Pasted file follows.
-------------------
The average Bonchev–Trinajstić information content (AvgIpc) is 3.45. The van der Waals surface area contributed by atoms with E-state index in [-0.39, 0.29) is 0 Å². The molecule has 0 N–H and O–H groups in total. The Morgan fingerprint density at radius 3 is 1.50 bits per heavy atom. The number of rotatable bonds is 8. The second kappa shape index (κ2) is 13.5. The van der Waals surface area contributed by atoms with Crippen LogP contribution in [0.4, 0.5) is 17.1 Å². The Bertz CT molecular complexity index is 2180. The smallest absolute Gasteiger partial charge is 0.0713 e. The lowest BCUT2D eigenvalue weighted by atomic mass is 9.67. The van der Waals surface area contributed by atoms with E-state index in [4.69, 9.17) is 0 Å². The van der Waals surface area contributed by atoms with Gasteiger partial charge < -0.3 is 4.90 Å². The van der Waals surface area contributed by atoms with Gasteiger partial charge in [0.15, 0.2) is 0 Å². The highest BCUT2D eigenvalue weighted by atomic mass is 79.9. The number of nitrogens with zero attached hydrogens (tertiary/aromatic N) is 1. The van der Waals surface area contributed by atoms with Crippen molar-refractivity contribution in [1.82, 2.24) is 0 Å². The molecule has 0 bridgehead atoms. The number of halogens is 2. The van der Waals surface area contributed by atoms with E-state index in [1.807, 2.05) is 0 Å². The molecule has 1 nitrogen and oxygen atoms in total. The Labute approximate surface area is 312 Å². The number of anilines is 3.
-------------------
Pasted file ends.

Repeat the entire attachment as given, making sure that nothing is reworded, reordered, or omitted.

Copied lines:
The average Bonchev–Trinajstić information content (AvgIpc) is 3.45. The van der Waals surface area contributed by atoms with E-state index in [-0.39, 0.29) is 0 Å². The molecule has 0 N–H and O–H groups in total. The Morgan fingerprint density at radius 3 is 1.50 bits per heavy atom. The number of rotatable bonds is 8. The second kappa shape index (κ2) is 13.5. The van der Waals surface area contributed by atoms with Crippen LogP contribution in [0.4, 0.5) is 17.1 Å². The Bertz CT molecular complexity index is 2180. The smallest absolute Gasteiger partial charge is 0.0713 e. The lowest BCUT2D eigenvalue weighted by atomic mass is 9.67. The van der Waals surface area contributed by atoms with E-state index in [4.69, 9.17) is 0 Å². The van der Waals surface area contributed by atoms with Gasteiger partial charge < -0.3 is 4.90 Å². The van der Waals surface area contributed by atoms with Gasteiger partial charge in [0.15, 0.2) is 0 Å². The highest BCUT2D eigenvalue weighted by atomic mass is 79.9. The number of nitrogens with zero attached hydrogens (tertiary/aromatic N) is 1. The van der Waals surface area contributed by atoms with Crippen molar-refractivity contribution in [1.82, 2.24) is 0 Å². The molecule has 0 bridgehead atoms. The number of halogens is 2. The van der Waals surface area contributed by atoms with E-state index in [1.807, 2.05) is 0 Å². The molecule has 1 nitrogen and oxygen atoms in total. The Labute approximate surface area is 312 Å². The number of anilines is 3.